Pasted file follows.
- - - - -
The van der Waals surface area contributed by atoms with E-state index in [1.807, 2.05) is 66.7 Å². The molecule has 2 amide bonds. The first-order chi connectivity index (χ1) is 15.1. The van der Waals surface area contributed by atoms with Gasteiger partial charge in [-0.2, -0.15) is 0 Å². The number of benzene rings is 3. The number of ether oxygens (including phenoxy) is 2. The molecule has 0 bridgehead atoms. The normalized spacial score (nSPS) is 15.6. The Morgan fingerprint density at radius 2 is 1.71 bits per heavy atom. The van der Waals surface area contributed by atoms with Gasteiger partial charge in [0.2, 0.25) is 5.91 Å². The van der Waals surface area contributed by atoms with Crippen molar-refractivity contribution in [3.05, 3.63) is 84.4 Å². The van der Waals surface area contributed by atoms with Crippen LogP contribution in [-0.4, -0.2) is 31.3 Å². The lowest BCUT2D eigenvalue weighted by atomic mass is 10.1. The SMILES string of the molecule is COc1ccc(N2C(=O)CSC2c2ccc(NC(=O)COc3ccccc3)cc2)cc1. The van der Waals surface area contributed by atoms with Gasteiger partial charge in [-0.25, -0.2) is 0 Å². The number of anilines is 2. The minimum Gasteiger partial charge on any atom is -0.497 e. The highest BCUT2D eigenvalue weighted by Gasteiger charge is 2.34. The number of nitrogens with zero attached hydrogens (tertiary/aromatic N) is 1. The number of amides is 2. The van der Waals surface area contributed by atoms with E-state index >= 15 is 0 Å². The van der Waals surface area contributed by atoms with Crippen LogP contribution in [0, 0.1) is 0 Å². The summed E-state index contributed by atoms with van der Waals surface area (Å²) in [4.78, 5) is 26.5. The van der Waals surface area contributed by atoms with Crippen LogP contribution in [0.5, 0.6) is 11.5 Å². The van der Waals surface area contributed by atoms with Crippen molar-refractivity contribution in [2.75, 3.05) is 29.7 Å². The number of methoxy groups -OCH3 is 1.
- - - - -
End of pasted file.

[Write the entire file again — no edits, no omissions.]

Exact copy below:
The van der Waals surface area contributed by atoms with E-state index in [1.807, 2.05) is 66.7 Å². The molecule has 2 amide bonds. The first-order chi connectivity index (χ1) is 15.1. The van der Waals surface area contributed by atoms with Gasteiger partial charge in [-0.2, -0.15) is 0 Å². The number of benzene rings is 3. The number of ether oxygens (including phenoxy) is 2. The molecule has 0 bridgehead atoms. The normalized spacial score (nSPS) is 15.6. The Morgan fingerprint density at radius 2 is 1.71 bits per heavy atom. The van der Waals surface area contributed by atoms with Gasteiger partial charge in [0.2, 0.25) is 5.91 Å². The van der Waals surface area contributed by atoms with Crippen molar-refractivity contribution in [3.05, 3.63) is 84.4 Å². The van der Waals surface area contributed by atoms with Crippen LogP contribution in [-0.4, -0.2) is 31.3 Å². The lowest BCUT2D eigenvalue weighted by atomic mass is 10.1. The SMILES string of the molecule is COc1ccc(N2C(=O)CSC2c2ccc(NC(=O)COc3ccccc3)cc2)cc1. The van der Waals surface area contributed by atoms with Gasteiger partial charge in [-0.25, -0.2) is 0 Å². The number of anilines is 2. The minimum Gasteiger partial charge on any atom is -0.497 e. The highest BCUT2D eigenvalue weighted by Gasteiger charge is 2.34. The number of nitrogens with zero attached hydrogens (tertiary/aromatic N) is 1. The number of amides is 2. The van der Waals surface area contributed by atoms with E-state index >= 15 is 0 Å². The van der Waals surface area contributed by atoms with Crippen LogP contribution in [0, 0.1) is 0 Å². The summed E-state index contributed by atoms with van der Waals surface area (Å²) in [4.78, 5) is 26.5. The van der Waals surface area contributed by atoms with Crippen LogP contribution in [0.5, 0.6) is 11.5 Å². The van der Waals surface area contributed by atoms with Crippen molar-refractivity contribution in [2.75, 3.05) is 29.7 Å². The number of methoxy groups -OCH3 is 1.